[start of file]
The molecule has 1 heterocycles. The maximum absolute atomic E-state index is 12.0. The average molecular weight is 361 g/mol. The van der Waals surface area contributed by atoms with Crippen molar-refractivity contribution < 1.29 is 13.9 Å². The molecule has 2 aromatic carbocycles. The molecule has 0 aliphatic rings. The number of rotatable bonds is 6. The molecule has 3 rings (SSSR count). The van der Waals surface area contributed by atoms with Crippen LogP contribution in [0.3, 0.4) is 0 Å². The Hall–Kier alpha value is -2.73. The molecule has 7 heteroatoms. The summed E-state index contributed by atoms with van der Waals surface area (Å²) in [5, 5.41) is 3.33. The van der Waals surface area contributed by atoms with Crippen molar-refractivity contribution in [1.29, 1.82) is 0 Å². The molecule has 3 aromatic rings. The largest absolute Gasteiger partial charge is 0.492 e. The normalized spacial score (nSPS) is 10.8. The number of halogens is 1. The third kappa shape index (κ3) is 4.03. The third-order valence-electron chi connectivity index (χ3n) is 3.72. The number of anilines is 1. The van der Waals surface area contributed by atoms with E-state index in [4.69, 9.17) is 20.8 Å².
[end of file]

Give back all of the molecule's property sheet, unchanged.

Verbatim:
The molecule has 1 heterocycles. The maximum absolute atomic E-state index is 12.0. The average molecular weight is 361 g/mol. The van der Waals surface area contributed by atoms with Crippen molar-refractivity contribution < 1.29 is 13.9 Å². The molecule has 2 aromatic carbocycles. The molecule has 0 aliphatic rings. The number of rotatable bonds is 6. The molecule has 3 rings (SSSR count). The van der Waals surface area contributed by atoms with Crippen LogP contribution in [0.3, 0.4) is 0 Å². The Hall–Kier alpha value is -2.73. The molecule has 7 heteroatoms. The summed E-state index contributed by atoms with van der Waals surface area (Å²) in [5, 5.41) is 3.33. The van der Waals surface area contributed by atoms with Crippen molar-refractivity contribution in [1.29, 1.82) is 0 Å². The molecule has 3 aromatic rings. The largest absolute Gasteiger partial charge is 0.492 e. The normalized spacial score (nSPS) is 10.8. The number of halogens is 1. The third kappa shape index (κ3) is 4.03. The third-order valence-electron chi connectivity index (χ3n) is 3.72. The number of anilines is 1. The van der Waals surface area contributed by atoms with E-state index in [4.69, 9.17) is 20.8 Å².